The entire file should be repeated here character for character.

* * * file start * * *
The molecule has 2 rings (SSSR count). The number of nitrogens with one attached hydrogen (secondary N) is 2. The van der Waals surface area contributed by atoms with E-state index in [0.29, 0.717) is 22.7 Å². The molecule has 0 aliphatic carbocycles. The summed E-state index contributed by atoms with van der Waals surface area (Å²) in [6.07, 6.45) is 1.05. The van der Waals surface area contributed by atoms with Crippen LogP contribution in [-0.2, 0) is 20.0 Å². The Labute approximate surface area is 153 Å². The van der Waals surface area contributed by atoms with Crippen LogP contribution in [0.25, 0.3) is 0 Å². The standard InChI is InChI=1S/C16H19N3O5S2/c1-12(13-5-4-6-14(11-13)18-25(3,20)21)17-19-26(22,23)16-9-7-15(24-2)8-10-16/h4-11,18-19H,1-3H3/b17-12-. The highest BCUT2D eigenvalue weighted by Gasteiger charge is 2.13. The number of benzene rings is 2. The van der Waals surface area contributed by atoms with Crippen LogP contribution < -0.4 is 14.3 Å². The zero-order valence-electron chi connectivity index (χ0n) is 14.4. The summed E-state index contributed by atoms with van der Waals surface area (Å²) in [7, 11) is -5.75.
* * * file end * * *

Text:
The molecule has 2 rings (SSSR count). The number of nitrogens with one attached hydrogen (secondary N) is 2. The van der Waals surface area contributed by atoms with E-state index in [0.29, 0.717) is 22.7 Å². The molecule has 0 aliphatic carbocycles. The summed E-state index contributed by atoms with van der Waals surface area (Å²) in [6.07, 6.45) is 1.05. The van der Waals surface area contributed by atoms with Crippen LogP contribution in [-0.2, 0) is 20.0 Å². The Labute approximate surface area is 153 Å². The van der Waals surface area contributed by atoms with Crippen LogP contribution in [0.25, 0.3) is 0 Å². The standard InChI is InChI=1S/C16H19N3O5S2/c1-12(13-5-4-6-14(11-13)18-25(3,20)21)17-19-26(22,23)16-9-7-15(24-2)8-10-16/h4-11,18-19H,1-3H3/b17-12-. The highest BCUT2D eigenvalue weighted by Gasteiger charge is 2.13. The number of benzene rings is 2. The van der Waals surface area contributed by atoms with Crippen LogP contribution < -0.4 is 14.3 Å². The zero-order valence-electron chi connectivity index (χ0n) is 14.4. The summed E-state index contributed by atoms with van der Waals surface area (Å²) in [7, 11) is -5.75.